The Corporal Story is a 1956 silent gag film from Jet Propulsion Laboratory, one of the partners of the U.S. Army in the development of the MGM-5 Corporal missile, the first long-range guided missile. While the captions are comical, there is good footage of what appears to be actual test launches of the missile—although the footage of failed launch attempts only enhances the humorous spin of the film. The film opens with footage of an explosion and the charred remains of the missile and its launch pad. The film shows a view from atop a hill of a simple compound dubbed “the Laboratory” (01:24). “Test Run No. 14” (02:13) features men walking into a control room, where the countdown to a test launch only leads to the production of steam. A rocket prototype with three liquid rockets used for landing is tested on a sled track (03:55). A missile is launched and zig-zags through the air for a short distance before crashing into the earth (04:42). A modified Corporal is launched and flies straight at first (05:12), but then it loses its stable trajectory and crashes. A man stands over the crashed missile as if standing over a killed trophy animal. A rocket propulsion system is tested but the launch tower quickly goes up in flames (06:10). The film says that with the introduction of more engineers comes more secretaries; it shows women walking down some steps and heading to apparent administration buildings (07:54). Footage from the point of view of a car takes viewers driving through some facility or base (08:30). A missile is lowered onto a launch pad (09:10), then it stands unassisted by a launch tower, but nothing appears to happen during the attempted launch. Finally, the missile’s rockets fire up, but the missile does not leave the launch pad (11:26). When the missile finally does take off, it almost immediately crashes and bursts into flames (12:59). An observer is comically charred during the sequence, ending the film.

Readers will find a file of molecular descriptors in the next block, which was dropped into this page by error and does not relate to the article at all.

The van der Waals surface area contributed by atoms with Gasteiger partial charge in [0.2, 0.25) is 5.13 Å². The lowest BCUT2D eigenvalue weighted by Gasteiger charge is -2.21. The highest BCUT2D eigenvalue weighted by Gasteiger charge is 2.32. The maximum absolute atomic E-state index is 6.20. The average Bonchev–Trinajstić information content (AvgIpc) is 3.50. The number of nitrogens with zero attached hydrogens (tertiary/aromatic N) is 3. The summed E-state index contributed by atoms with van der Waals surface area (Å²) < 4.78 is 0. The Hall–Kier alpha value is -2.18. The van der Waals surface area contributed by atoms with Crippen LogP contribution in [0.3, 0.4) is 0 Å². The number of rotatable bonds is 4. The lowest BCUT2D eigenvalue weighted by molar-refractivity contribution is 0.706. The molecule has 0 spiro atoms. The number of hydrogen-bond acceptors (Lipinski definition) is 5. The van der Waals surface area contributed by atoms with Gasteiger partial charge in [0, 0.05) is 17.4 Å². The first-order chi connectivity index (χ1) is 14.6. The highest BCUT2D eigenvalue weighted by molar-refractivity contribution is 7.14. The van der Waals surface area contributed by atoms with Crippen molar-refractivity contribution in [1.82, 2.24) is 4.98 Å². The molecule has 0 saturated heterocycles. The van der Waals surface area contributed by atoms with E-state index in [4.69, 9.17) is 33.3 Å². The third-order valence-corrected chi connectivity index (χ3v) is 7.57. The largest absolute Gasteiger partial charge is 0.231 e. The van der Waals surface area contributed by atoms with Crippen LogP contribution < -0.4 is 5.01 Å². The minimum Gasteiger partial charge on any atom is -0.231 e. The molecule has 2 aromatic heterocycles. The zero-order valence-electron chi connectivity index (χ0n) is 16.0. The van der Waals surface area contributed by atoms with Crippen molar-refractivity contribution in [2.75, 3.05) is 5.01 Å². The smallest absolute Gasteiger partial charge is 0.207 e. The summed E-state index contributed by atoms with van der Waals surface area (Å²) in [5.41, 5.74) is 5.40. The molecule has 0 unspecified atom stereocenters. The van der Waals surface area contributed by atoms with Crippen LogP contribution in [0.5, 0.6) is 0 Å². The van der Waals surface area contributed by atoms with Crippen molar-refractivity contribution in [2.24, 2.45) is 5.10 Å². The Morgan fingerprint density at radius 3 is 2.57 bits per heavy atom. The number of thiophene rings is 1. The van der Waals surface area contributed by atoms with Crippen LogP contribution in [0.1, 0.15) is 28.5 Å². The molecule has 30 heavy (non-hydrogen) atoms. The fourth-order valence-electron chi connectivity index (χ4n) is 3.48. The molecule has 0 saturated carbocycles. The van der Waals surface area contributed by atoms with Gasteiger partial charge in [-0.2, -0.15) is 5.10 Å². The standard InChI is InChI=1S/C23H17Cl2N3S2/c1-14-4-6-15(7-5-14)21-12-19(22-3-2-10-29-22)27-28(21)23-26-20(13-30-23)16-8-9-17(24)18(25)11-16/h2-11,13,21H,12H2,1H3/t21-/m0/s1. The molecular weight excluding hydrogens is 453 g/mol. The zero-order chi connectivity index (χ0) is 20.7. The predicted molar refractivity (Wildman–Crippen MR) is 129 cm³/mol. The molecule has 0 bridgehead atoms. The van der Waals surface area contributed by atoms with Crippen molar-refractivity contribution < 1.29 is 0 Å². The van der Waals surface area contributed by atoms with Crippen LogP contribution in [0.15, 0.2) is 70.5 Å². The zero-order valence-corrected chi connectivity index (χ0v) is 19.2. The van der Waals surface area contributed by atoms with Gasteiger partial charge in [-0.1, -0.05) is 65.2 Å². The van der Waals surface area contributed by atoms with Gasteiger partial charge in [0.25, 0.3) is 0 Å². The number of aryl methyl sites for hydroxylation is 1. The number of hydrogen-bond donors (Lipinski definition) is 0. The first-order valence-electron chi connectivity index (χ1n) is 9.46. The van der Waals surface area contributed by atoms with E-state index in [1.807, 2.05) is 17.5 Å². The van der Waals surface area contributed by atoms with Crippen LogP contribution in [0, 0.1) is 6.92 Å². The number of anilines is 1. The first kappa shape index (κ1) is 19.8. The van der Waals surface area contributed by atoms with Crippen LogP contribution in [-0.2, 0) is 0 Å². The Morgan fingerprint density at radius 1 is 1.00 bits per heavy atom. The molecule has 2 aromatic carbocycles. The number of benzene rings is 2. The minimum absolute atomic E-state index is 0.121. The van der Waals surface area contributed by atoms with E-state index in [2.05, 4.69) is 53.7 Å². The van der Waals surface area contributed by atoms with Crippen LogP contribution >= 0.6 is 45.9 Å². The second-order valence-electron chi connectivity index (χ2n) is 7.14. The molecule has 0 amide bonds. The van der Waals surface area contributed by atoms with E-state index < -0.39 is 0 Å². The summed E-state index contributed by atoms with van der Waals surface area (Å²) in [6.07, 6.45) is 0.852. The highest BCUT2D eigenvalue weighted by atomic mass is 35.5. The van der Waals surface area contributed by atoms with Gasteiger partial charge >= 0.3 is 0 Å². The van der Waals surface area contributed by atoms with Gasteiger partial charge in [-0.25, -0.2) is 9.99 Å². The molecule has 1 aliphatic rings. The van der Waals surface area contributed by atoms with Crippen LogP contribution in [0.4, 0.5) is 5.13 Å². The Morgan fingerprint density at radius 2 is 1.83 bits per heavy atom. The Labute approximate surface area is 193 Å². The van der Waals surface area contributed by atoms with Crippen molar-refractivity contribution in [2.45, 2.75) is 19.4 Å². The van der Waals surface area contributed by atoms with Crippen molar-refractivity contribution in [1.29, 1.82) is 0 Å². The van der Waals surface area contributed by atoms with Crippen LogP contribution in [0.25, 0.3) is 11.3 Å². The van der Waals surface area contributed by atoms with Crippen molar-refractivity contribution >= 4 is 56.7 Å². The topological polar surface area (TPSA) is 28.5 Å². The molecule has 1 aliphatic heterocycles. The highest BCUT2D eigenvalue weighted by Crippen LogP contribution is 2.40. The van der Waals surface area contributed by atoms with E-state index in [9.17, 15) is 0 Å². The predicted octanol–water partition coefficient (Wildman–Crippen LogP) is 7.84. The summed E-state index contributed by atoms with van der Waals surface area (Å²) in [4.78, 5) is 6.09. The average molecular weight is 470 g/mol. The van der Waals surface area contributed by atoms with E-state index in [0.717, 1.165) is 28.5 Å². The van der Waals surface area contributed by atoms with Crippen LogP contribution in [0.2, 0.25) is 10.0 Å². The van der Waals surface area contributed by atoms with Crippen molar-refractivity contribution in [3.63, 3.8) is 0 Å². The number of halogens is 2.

The MGM-5 Corporal missile was a nuclear-armed tactical surface-to-surface missile. It was the first guided weapon authorized by the United States to carry a nuclear warhead. A guided tactical ballistic missile, the Corporal could deliver either a nuclear fission or high-explosive warhead up to a range of 75 nautical miles (139 km). Developed by the United States Army in partnership with Firestone Tire and Rubber Company, Gilfillan Brothers Inc., Douglas Aircraft Company and Caltech’s pioneering Jet Propulsion Laboratory, the Corporal was designed as a tactical nuclear missile for use in the event of Cold War hostilities in Western Europe. The first U.S. Army Corporal battalion was deployed in Europe in 1955. Six U.S. battalions were deployed and remained in the field until 1964, when the system was replaced by the solid-fueled MGM-29 Sergeant missile system. The Corporal was the third in a series of JPL rockets for the US Army whose names correspond to the progression in Army enlisted ranks, starting with Recruit and Private before ultimately leading to Sergeant.

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